• New law brings big change to IRS in IT, cyber: According to FCW, “The Taxpayer First Act, signed into law by President Donald Trump July 1, restores the agency's streamlined critical pay hiring authorities through 2025. The program allows IRS to sidestep normal federal hiring protocols to quickly make new hires and offer substantially higher pay -- as much as $240,000, according to the Treasury Department's inspector general – to candidates with cybersecurity and tech backgrounds.”
  • Warren, Jayapal question FCC over industry's influence: According to The Hill, “Sen. Elizabeth Warren (D-Mass.) and Rep. Pramila Jayapal (D-Wash.) are questioning the private sector’s influence over the Federal Communications Commission’s (FCC) decision-making when it comes to network security. Warren and Jayapal asked FCC Chairman Ajit Pai, a Republican, about an advisory committee that is dominated by members affiliated with industry groups or companies in a letter released Monday.”

Cybersecurity Reports and Surveys Roundup

We’ve rounded up a few of the best cybersecurity reports and surveys released last week:

  • Most CISOs Believe Companies Stake Their Reputations on Cybersecurity Budgets, Survey Shows: Reported in Security Boulevard, “Nine in 10 IT security professionals say their companies can improve their reputations by better protecting data, according to a Bitdefender survey. CISOs and their teams also admit a weak posture could have the opposite effect, as seen in countless headlines in recent years that have sullied corporate images following security breaches. Some 45% of CISOs place reputational cost as the second-biggest risk of remaining unaware of an ongoing breach, right after business interruption (55%).”
  • Small Business Supply Chain Partners Aren’t Always to Blame for Cyberscurity Breaches: Reported in Small Business Trends, “A new study from (ISC)² reveals large partners are actually to blame more than their smaller counterparts. According to the report, 54% of enterprises said the third-party breach was caused by large partners. This is compared to 46% of small partners or businesses. Additionally, 14% say they experience a breach as a result of a small business partner. However, it goes up to 17% with large partners.”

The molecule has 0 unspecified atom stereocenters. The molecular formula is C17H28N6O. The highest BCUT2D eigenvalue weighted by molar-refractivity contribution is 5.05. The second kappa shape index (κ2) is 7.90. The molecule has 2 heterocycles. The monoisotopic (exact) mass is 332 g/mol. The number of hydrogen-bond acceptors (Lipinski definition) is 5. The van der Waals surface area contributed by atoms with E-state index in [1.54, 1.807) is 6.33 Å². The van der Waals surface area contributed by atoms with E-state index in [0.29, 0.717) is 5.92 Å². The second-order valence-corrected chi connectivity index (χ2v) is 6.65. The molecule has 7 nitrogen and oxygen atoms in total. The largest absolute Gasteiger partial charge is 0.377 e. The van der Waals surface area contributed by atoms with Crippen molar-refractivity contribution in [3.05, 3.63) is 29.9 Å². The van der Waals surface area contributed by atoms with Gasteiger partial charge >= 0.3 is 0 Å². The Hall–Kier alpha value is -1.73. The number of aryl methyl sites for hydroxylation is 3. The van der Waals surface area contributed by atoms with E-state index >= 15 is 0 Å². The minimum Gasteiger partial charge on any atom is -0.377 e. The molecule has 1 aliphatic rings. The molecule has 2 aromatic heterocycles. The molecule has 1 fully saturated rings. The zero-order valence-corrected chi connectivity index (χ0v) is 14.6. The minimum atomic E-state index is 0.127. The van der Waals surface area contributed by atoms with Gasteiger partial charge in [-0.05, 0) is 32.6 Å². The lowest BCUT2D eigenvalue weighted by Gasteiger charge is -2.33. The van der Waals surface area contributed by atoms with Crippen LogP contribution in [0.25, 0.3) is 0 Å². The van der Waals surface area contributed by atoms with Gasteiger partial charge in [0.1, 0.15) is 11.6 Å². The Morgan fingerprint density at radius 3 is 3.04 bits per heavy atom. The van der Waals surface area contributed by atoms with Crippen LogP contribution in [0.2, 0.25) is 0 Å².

• Cybersecurity Threats Are Top RIA Concern In 2019, IAA Survey Says: Reported in Financial Advisor, “For the sixth year in a row, cybersecurity remains the biggest compliance concern at registered investment adviser firms, with 83 percent calling it the ‘hottest’ compliance topic and more than 70 percent indicating that they increased compliance testing in this area over the past year, a new survey says.”

Sources Say Broadcom to Acquire Symantec

Multiple articles last week reported that Broadcom is likely to acquire Symantec, according to several sources who did not publicly identify themselves. According to Bloomberg, “Broadcom Inc. has secured financing and identified cost savings for the acquisition of Symantec Corp. in an all-cash deal that could value the cybersecurity firm at more than $22 billion including debt, according to people familiar with the matter. The chipmaker received lending commitments from several banks and sees annual synergy potential of about $1.5 billion, said the people, who asked not to be identified because negotiations are private. An agreement could be reached around mid-July, though the talks could also still drag on or fall apart, the people said.”